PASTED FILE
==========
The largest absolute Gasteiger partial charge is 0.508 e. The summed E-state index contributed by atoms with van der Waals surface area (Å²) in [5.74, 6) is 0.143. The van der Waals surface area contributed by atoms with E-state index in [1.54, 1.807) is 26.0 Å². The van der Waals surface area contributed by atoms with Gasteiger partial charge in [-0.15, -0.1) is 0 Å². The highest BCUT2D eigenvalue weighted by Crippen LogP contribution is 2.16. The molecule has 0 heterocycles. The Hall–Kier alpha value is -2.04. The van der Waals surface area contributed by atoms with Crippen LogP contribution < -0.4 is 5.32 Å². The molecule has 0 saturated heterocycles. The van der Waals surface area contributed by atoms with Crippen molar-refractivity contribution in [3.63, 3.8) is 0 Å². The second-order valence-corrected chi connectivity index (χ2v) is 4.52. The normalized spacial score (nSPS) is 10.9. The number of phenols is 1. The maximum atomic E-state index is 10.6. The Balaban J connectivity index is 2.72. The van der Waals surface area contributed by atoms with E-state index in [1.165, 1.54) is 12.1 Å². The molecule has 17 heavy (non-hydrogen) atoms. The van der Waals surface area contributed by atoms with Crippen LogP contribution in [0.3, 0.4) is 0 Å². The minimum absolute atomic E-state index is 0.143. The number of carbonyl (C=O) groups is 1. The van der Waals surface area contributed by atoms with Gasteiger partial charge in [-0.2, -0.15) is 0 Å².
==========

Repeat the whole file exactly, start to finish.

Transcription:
The largest absolute Gasteiger partial charge is 0.508 e. The summed E-state index contributed by atoms with van der Waals surface area (Å²) in [5.74, 6) is 0.143. The van der Waals surface area contributed by atoms with E-state index in [1.54, 1.807) is 26.0 Å². The van der Waals surface area contributed by atoms with Gasteiger partial charge in [-0.15, -0.1) is 0 Å². The highest BCUT2D eigenvalue weighted by Crippen LogP contribution is 2.16. The molecule has 0 heterocycles. The Hall–Kier alpha value is -2.04. The van der Waals surface area contributed by atoms with Crippen LogP contribution < -0.4 is 5.32 Å². The molecule has 0 saturated heterocycles. The van der Waals surface area contributed by atoms with Crippen molar-refractivity contribution in [3.63, 3.8) is 0 Å². The second-order valence-corrected chi connectivity index (χ2v) is 4.52. The normalized spacial score (nSPS) is 10.9. The number of phenols is 1. The maximum atomic E-state index is 10.6. The Balaban J connectivity index is 2.72. The van der Waals surface area contributed by atoms with E-state index in [1.165, 1.54) is 12.1 Å². The molecule has 17 heavy (non-hydrogen) atoms. The van der Waals surface area contributed by atoms with Crippen LogP contribution in [0.3, 0.4) is 0 Å². The minimum absolute atomic E-state index is 0.143. The number of carbonyl (C=O) groups is 1. The van der Waals surface area contributed by atoms with Gasteiger partial charge in [-0.2, -0.15) is 0 Å².